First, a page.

Yes - The Versions of Us has been optioned for TV by Trademark Films, who made the amazing Parade’s End, Shakespeare In Love, and many other wonderful things. I never imagined that might happen - well, only in my wildest dreams! - but looking back, I think I did have very clear visual images in my head as I wrote. I studied Italian, Spanish and Latin American film at university, and am very inspired by the narrative techniques employed by TV and film, and I think my writing generally has a very visual element. I’m so looking forward to seeing how a screenwriter and director might respond to the challenge of depicting two characters, in three different versions, across sixty years… It will certainly be no mean feat!

  10. I believe your next book is called Greatest Hits, can you tell us a bit about it and what readers can expect?

    It is indeed. It’s about a female singer-songwriter, in her sixties, looking back on her life and career. I’m in the early stages of writing, so I won’t say much more about it than that - but it’s about the relationship between art and life, and about the challenges posed to women, in particular, by fame and success.

  11. How easy has it been to put aside The Versions of Us and start something new?

    Relatively easy, in that I’m really interested in my new character and this new story - but it’s certainly sobering to go back to a blank screen (I write on my laptop) after working on The Versions of Us for so long.

  12. What are your writing goals for the future?

    Just to keep writing, really - and to do so to the very best of my ability, and with all the emotional energy I can possibly muster. All I’ve ever wanted to do is write novels; it’s more than I can really believe that I now have the chance to actually do so for a living!

  13. Your book has been one of the successes of 2015, but which books have you enjoyed this year and are looking forward to in the rest of the year?

    That’s very kind - thank you. Ah, I’ve enjoyed so many books this year already - I’m the sort of person who has a panic attack if I step on the tube and realise I’ve left my book at home! I loved Plainsong by Kent Haruf - a beautiful novel by a writer whose sparse, emotive prose was a complete revelation to me. I also really enjoyed Still Life with Breadcrumbs by Anna Quindlen - another American author (I read a lot of American fiction) who brilliantly captures the contours of everyday life. As to what I’m looking forward to, I’ve just been sent a copy of Finding Home: Real Stories of Migrant Britain by Emily Dugan. I don’t read a lot of non-fiction, but this tells the real stories of ten migrants to the UK, and it looks like a really necessary, brave attempt to go beyond the hysterical headlines about immigration. And I can’t wait to get started on A God in Ruins by Kate Atkinson - Life After Life was such a brave, brilliant, skillful novel, and I’m sure this will be just the same.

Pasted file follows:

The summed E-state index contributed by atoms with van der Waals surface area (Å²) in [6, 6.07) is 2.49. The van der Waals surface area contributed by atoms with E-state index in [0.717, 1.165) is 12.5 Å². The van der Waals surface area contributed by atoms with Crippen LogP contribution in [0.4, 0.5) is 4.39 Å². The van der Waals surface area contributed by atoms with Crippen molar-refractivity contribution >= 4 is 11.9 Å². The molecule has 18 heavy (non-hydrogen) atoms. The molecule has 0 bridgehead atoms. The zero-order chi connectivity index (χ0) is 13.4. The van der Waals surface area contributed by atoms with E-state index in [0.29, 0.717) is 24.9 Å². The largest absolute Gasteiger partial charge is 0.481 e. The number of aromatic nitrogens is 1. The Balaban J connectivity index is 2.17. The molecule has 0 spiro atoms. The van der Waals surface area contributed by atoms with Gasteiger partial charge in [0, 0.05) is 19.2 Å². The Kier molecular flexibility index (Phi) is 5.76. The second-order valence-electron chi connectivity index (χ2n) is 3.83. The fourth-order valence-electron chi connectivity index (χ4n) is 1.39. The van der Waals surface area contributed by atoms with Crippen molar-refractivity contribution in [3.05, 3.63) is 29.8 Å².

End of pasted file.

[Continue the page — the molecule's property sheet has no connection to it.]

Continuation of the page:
14. And finally, thinking about becoming a writer, is there one moment you can identify in your life where your journey began?

    Wow, you’re really making me think! (A good thing, of course). I am scouring my memory… Ah, here is a moment. I’m about five years old, I’m sitting in the dining-room of my grandparents’ house in Nailsea, near Bristol, looking out at my grandpa’s magnolia tree. I’m thinking about how much I want to describe that tree in words - how eventually its beauty will disappear, and that I want to find a way to describe it before it does so. So I ask my mum for a piece of paper, and I write a poem about it. I suspect all my writing, since then, has been motivated by that same desire: to capture some aspect of the life we live, whether beautiful or sad, before it slips away forever.